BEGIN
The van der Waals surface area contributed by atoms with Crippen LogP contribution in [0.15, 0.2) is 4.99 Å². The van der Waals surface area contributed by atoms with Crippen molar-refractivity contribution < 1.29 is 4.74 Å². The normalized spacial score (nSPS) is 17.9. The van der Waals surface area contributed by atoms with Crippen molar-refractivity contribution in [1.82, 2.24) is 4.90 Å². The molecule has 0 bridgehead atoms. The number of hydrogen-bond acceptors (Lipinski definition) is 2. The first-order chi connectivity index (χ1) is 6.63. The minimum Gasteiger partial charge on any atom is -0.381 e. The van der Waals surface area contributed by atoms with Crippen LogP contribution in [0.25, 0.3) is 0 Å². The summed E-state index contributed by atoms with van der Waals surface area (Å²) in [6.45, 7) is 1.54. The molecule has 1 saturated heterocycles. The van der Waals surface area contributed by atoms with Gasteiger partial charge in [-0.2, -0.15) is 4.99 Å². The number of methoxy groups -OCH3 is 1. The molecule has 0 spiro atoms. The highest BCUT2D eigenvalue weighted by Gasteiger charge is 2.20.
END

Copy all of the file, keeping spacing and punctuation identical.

The van der Waals surface area contributed by atoms with Crippen LogP contribution in [0.15, 0.2) is 4.99 Å². The van der Waals surface area contributed by atoms with Crippen molar-refractivity contribution < 1.29 is 4.74 Å². The normalized spacial score (nSPS) is 17.9. The van der Waals surface area contributed by atoms with Crippen molar-refractivity contribution in [1.82, 2.24) is 4.90 Å². The molecule has 0 bridgehead atoms. The number of hydrogen-bond acceptors (Lipinski definition) is 2. The first-order chi connectivity index (χ1) is 6.63. The minimum Gasteiger partial charge on any atom is -0.381 e. The van der Waals surface area contributed by atoms with Crippen LogP contribution in [0.25, 0.3) is 0 Å². The summed E-state index contributed by atoms with van der Waals surface area (Å²) in [6.45, 7) is 1.54. The molecule has 1 saturated heterocycles. The van der Waals surface area contributed by atoms with Gasteiger partial charge in [-0.2, -0.15) is 4.99 Å². The number of methoxy groups -OCH3 is 1. The molecule has 0 spiro atoms. The highest BCUT2D eigenvalue weighted by Gasteiger charge is 2.20.